Nonetheless, if one is laser-
focused on the businesses of the companies they own, much more so than the daily fluctuations of the stock price of those companies, we believe value will ultimately be sorted out reasonably,  And in a properly diversified portfolio, it will more often than not be sorted out favorably, over time, for the true investor!  Stay tuned.


Disclosures: Please remember that past performance may not be indicative of future results. Different types of investments involve varying degrees of risk, and there can be no assurance that the future performance of any specific investment, investment strategy, or product (including the investments and/or investment strategies recommended or undertaken by Taylor Frigon Capital Management LLC (“Taylor Frigon”), or any non-investment related content, made reference to directly or indirectly in this blog will be profitable, equal any corresponding indicated historical performance level(s), be suitable for your portfolio or individual situation, or prove successful. Due to various factors, including changing market conditions and/or applicable laws, the content may no longer be reflective of current opinions or positions. Moreover, you should not assume that any discussion or information contained in this blog serves as the receipt of, or as a substitute for, personalized investment advice from Taylor Frigon. To the extent that a reader has any questions regarding the applicability of any specific issue discussed above to his/her individual situation, he/she is encouraged to consult with the professional advisor of his/her choosing. Taylor Frigon is neither a law firm nor a certified public accounting firm and no portion of the blog content should be construed as legal or accounting advice. A copy of the Taylor Frigon’s current written disclosure Brochure discussing our advisory services and fees is available upon request. If you are a Taylor Frigon client, please remember to contact Taylor Frigon, in writing, if there are any changes in your personal/financial situation or investment objectives for the purpose of reviewing/evaluating/revising our previous recommendations and/or services, or if you would like to impose, add, or to modify any reasonable restrictions to our investment advisory services.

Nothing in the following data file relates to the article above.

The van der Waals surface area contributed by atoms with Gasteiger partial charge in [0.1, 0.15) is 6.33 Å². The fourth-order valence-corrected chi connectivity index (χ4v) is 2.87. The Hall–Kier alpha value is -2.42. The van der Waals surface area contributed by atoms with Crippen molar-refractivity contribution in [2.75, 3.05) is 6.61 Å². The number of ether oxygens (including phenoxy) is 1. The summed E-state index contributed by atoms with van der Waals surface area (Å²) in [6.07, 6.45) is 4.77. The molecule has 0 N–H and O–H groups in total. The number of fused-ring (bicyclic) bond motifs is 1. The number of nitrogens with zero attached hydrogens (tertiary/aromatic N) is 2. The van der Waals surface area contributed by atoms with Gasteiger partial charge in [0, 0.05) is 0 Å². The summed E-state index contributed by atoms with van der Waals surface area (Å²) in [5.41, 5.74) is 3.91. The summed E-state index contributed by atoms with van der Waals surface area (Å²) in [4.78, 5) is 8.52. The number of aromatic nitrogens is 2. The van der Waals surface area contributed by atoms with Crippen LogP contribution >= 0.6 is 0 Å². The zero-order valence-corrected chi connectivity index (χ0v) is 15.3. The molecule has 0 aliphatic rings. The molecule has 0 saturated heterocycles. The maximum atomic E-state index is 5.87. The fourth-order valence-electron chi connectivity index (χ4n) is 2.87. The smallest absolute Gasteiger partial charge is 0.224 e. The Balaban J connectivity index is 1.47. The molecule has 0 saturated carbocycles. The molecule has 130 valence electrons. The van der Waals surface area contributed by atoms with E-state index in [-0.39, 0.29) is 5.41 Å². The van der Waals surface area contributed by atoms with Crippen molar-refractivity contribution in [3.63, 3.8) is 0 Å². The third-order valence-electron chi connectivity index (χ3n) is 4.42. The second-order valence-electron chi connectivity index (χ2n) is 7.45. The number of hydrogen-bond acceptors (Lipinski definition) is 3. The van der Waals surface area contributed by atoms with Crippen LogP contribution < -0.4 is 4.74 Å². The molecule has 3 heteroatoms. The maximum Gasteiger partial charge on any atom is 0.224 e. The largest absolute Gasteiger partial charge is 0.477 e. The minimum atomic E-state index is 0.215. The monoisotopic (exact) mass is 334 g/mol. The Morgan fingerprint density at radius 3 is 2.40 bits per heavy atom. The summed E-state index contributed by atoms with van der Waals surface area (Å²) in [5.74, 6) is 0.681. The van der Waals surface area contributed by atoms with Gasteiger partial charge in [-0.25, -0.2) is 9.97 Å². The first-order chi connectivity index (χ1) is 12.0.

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Investment Climate Oct 2018 - Focus on the Business